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In Dataclysm , Christian Rudder uses it to show us who we truly are. Today, a new approach is possible. As we live more of our lives online, researchers can finally observe us directly, in vast numbers, and without filters.
You Texted Her What? Aziz Ansari and Eric Klinenberg on the Way We Date Now
Why are we the way we are, as individuals and as larger societies? In her relentless effort to answer this question, theorist Renata Salecl mines law, sociology, criminology, philosophy, and psychoanalysis to arrive at some unsettling conclusions. Salecl—who researches and teaches at universities in her native Slovenia, in New York, and in London—argues that the modern, capitalism-driven imperative to become masters of our own lives leads to personal and social paralysis.
In ‘Dataclysm’, Christian Rudder, founder of one of the world’s biggest dating websites OkCupid, puts this flood of A Brain Pickings Best Science Book of
Abby Mims Longreads January 12 minutes 2, words. The Sephora sales girl was in her early 20s. As she took off my makeup, I was marveling at hers, not to mention her flawless, creamy skin. Her smoky eye was perfect, all layers of dark blue, grey and black, a look that whenever I attempt it is a smeary, bruised-looking mess.
Her eyebrows were expertly plucked and reinforced by a Kardashian-sized amount of brow pencil, creating arcs not found in nature. She was sweet, but when I turned my head, and caught my profile in the well-lit mirror, it was unmistakable. It was the beginnings of a wattle, and it was happening.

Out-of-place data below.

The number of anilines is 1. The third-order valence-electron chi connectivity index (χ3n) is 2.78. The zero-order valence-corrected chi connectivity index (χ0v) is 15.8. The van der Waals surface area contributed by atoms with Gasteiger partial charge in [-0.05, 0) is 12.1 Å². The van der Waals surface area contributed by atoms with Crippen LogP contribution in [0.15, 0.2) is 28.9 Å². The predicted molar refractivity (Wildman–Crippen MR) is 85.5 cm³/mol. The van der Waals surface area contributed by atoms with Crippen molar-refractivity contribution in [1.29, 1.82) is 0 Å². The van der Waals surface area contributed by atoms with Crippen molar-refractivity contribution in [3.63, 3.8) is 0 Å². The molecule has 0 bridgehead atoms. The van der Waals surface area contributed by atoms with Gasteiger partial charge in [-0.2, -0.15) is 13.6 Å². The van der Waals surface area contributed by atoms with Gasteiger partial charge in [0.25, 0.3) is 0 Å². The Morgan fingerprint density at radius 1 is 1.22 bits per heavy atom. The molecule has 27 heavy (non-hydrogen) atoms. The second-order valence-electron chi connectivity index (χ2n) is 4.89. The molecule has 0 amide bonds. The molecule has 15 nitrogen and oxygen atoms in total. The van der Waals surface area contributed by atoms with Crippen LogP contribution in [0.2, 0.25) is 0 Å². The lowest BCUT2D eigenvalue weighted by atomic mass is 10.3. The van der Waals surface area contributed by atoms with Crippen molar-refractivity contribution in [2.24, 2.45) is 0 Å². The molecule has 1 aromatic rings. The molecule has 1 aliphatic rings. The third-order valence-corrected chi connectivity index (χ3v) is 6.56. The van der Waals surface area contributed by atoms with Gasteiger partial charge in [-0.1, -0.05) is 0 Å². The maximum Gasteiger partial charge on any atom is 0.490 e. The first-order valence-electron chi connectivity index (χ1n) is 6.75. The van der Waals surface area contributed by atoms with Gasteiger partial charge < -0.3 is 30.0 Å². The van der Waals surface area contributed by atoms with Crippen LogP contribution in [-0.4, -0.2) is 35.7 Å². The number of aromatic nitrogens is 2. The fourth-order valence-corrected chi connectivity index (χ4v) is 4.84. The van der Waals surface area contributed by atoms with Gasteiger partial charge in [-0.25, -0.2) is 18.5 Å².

Love in the Age of Data: How One Woman Hacked Her Way to Happily Ever After | Brain Pickings
In the world of online dating, men and women are looking to find someone a little out of their league, according to a new study. The findings, published in the journal Science Advances, shed new light on the patterns and priorities of men and women when playing the online dating game. Researchers have long tried to pin down the behaviors that drive people to choose particular romantic partners.
In the world of online dating, men and women are looking to find To find out, the scientists analyzed the messages they sent, picking up on Dr. Alexandra Reynolds holds part of a device that tracks blood flow in the brain.
We simply cannot cope with the fundamental precariousness of it all. And so: When some cataclysm in the slipstream capsizes the raft, shatters it, leaves us gasping amid the flotsam, ejected from the familiar flow of time — do we sink or sing? We cannot, we must not, after all, expect a white male monarch — however penetrating his insight into human nature, whatever the similitudes of that elemental nature across cultures and civilizations — to speak for and to all of humanity across all of time.
With an eye to the capitalist commodification of time in a culture of utilitarian busyness, Smith considers how society ordinarily weighs the cultural and temporal responsibility of the artist:. Why did you bake that banana bread? The something that artists have always done is more usually cordoned off from the rest of society, and by mutual agreement this space is considered a sort of charming but basically useless playpen, in which adults get to behave like children — making up stories and drawing pictures and so on — though at least they provide some form of pleasure to serious people, doing actual jobs… As a consequence, art stands in a dubious relation to necessity — and to time itself.
Labor is work done by the clock and paid by it, too. Art takes time and divides it up as art sees fit. It is something to do. Under such a premise, she observes, artists would seem to be most impervious to the cataclysmic disruption of labor that a global pandemic inflicts upon our species. But that is not what her experience — or my experience, or the experience of any creative person I know — has been.